15 July 2010

The Panic of 1873 and the California Constitution

Note: I had occasion to do some research recently on The Panic of 1873 and its effects--particularly in California; I thought I would share the fruits of my research with you. -Jennifer

The Panic of 1873 is a particularly interesting research topic* as it came at such a dynamic time for the United States: society was shaking off the ills of the Civil War, Reconstruction was under way, expansion in the West was in full-force, and the economies of the Eastern seaboard were trying to bloom into their full industrial potential. Businesses were being born, and people were on the move. Optimism in the newly reunited country was high, and the potential for individual and national success seemed unlimited. Then calamity struck, and struck hard.

In California, in particular, the legacy of the Panic of 1873 was a political one as much as an economic one--powering grassroot movements and building ideologies that culminated in the formation of the state's constitution.

The Panic
The Panic of 1873--known in the rest of the world as "The Long Depression" or "The Great Depression", was most immediately triggered by the collapse of the railroad bubble, which had seen its apex in the United States in the years following the Civil War. Economic troubles in Europe--a ready lender to US businesses--meant that the market for investment in railroads became a stale one, and many companies on the brink financially (both banks and railroads) felt the effects:
[A] sharp financial panic in May 1873 on the Vienna Bourse warned every European investor and banker that he must watch carefully his commitments and set his financial house in order. The Vienna panic stopped the negotiation in Europe of bonds of new railroads, and made difficult the sale of those of companies of established credit. The glut of American railway bonds in Europe forced the New York bankers to carry the new railroads which they backed, by straining their own individual credit. This became increasingly difficult.1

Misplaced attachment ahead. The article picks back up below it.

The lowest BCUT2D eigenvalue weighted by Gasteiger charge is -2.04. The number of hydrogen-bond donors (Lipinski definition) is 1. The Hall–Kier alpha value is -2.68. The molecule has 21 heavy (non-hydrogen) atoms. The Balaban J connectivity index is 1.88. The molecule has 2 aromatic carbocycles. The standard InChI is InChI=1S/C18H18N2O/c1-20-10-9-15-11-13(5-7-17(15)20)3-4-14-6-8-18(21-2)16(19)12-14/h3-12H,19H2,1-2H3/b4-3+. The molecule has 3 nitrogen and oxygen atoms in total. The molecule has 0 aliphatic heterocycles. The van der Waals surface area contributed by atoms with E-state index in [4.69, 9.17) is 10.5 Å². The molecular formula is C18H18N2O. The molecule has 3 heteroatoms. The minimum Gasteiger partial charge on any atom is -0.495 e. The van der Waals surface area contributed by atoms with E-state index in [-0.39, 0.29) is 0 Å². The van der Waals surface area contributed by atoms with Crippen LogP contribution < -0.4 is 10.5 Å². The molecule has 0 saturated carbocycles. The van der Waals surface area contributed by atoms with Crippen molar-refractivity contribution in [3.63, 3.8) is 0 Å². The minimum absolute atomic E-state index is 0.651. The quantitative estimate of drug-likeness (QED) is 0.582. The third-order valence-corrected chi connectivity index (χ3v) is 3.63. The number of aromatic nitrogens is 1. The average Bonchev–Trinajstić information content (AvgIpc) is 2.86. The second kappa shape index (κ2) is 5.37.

Resultant collapses in the banking sector wreaked havoc on the fledgling industrialized US economy, and the country entered a despondent period of "declining markets, exhaustion of capital, a lowering in value of all kinds of property including real estate, constant bankruptcies, close economy in business and grinding frugality in living, idle mills, furnaces and factories...labourers out of employment, reductions in wages, strikes and lockouts, the great railroad riots of 1877, suffering of the unemployed, depression and despair.3." These economic troubles would persist until the economy finally cycled up again in 1879.

The deflation following the panic, and its companion reduction in prices, was particularly hard on farmers who depended upon sustained food prices to keep their operations afloat. Many had also borrowed heavily in the boom times and were now finding themselves either in peril of default, or without means to borrow to fund further expansions of their businesses. Workers in industrial fields--many of whom had been working for now-defunct railroads--were also affected as high unemployment and excess labor pools meant low wages, long hours and little job security4.

These economic hardships were a trigger to political action; grassroots movements became energized and powered calls for change and agitations for legislative and economic reforms across the country. In California, the agitation resulted in a new state constitution.